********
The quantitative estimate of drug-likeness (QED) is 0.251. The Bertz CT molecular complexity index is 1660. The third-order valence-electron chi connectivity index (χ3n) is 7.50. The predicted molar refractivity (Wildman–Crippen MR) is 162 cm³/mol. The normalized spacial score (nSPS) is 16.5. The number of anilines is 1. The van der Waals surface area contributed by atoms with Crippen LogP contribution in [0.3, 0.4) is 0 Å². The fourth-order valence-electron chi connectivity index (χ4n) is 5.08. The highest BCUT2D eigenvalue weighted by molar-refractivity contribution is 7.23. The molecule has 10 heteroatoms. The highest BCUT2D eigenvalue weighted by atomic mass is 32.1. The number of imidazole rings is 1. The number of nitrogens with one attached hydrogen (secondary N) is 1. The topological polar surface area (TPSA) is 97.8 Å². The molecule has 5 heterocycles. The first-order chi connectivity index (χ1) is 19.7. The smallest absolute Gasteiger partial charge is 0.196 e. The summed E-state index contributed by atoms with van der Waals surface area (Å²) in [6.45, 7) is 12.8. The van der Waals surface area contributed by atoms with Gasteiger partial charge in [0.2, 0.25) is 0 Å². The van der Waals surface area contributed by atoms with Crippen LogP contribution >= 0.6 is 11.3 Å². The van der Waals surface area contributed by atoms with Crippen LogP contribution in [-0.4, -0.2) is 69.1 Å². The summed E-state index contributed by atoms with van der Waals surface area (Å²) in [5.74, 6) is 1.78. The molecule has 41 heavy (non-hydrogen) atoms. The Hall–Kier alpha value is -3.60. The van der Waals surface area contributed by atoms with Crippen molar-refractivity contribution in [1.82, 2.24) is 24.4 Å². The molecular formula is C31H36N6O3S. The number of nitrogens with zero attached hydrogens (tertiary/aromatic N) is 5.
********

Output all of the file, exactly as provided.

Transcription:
The quantitative estimate of drug-likeness (QED) is 0.251. The Bertz CT molecular complexity index is 1660. The third-order valence-electron chi connectivity index (χ3n) is 7.50. The predicted molar refractivity (Wildman–Crippen MR) is 162 cm³/mol. The normalized spacial score (nSPS) is 16.5. The number of anilines is 1. The van der Waals surface area contributed by atoms with Crippen LogP contribution in [0.3, 0.4) is 0 Å². The fourth-order valence-electron chi connectivity index (χ4n) is 5.08. The highest BCUT2D eigenvalue weighted by molar-refractivity contribution is 7.23. The molecule has 10 heteroatoms. The highest BCUT2D eigenvalue weighted by atomic mass is 32.1. The number of imidazole rings is 1. The number of nitrogens with one attached hydrogen (secondary N) is 1. The topological polar surface area (TPSA) is 97.8 Å². The molecule has 5 heterocycles. The first-order chi connectivity index (χ1) is 19.7. The smallest absolute Gasteiger partial charge is 0.196 e. The summed E-state index contributed by atoms with van der Waals surface area (Å²) in [6.45, 7) is 12.8. The van der Waals surface area contributed by atoms with Gasteiger partial charge in [0.2, 0.25) is 0 Å². The van der Waals surface area contributed by atoms with Crippen LogP contribution >= 0.6 is 11.3 Å². The van der Waals surface area contributed by atoms with Crippen LogP contribution in [-0.4, -0.2) is 69.1 Å². The summed E-state index contributed by atoms with van der Waals surface area (Å²) in [5.74, 6) is 1.78. The molecule has 41 heavy (non-hydrogen) atoms. The Hall–Kier alpha value is -3.60. The van der Waals surface area contributed by atoms with Crippen molar-refractivity contribution in [1.82, 2.24) is 24.4 Å². The molecular formula is C31H36N6O3S. The number of nitrogens with zero attached hydrogens (tertiary/aromatic N) is 5.